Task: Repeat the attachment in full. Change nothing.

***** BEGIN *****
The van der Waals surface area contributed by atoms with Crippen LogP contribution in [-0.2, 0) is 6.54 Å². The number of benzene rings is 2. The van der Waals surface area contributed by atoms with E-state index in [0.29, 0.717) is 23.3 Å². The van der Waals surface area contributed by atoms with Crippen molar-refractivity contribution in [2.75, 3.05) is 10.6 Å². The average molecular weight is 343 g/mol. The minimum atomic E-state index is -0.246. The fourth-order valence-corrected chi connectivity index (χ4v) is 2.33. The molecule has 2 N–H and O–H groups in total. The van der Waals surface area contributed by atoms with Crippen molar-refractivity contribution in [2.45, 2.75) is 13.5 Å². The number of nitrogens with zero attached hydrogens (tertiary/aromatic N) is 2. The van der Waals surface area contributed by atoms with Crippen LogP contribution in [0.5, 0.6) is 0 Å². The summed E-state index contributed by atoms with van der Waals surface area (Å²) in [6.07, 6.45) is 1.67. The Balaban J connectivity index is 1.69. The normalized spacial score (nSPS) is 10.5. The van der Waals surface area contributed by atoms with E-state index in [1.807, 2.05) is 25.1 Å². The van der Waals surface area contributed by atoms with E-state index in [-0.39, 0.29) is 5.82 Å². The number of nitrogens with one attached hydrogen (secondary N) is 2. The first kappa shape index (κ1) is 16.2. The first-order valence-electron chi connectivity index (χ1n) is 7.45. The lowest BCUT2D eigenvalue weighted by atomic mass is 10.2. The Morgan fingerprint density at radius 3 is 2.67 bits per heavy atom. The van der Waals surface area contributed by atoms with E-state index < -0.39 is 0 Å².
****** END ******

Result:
The van der Waals surface area contributed by atoms with Crippen LogP contribution in [-0.2, 0) is 6.54 Å². The number of benzene rings is 2. The van der Waals surface area contributed by atoms with E-state index in [0.29, 0.717) is 23.3 Å². The van der Waals surface area contributed by atoms with Crippen molar-refractivity contribution in [2.75, 3.05) is 10.6 Å². The average molecular weight is 343 g/mol. The minimum atomic E-state index is -0.246. The fourth-order valence-corrected chi connectivity index (χ4v) is 2.33. The molecule has 2 N–H and O–H groups in total. The van der Waals surface area contributed by atoms with Crippen molar-refractivity contribution in [2.45, 2.75) is 13.5 Å². The number of nitrogens with zero attached hydrogens (tertiary/aromatic N) is 2. The van der Waals surface area contributed by atoms with Crippen LogP contribution in [0.5, 0.6) is 0 Å². The summed E-state index contributed by atoms with van der Waals surface area (Å²) in [6.07, 6.45) is 1.67. The Balaban J connectivity index is 1.69. The normalized spacial score (nSPS) is 10.5. The van der Waals surface area contributed by atoms with E-state index in [1.807, 2.05) is 25.1 Å². The van der Waals surface area contributed by atoms with E-state index in [-0.39, 0.29) is 5.82 Å². The number of nitrogens with one attached hydrogen (secondary N) is 2. The first kappa shape index (κ1) is 16.2. The first-order valence-electron chi connectivity index (χ1n) is 7.45. The lowest BCUT2D eigenvalue weighted by atomic mass is 10.2. The Morgan fingerprint density at radius 3 is 2.67 bits per heavy atom. The van der Waals surface area contributed by atoms with E-state index < -0.39 is 0 Å².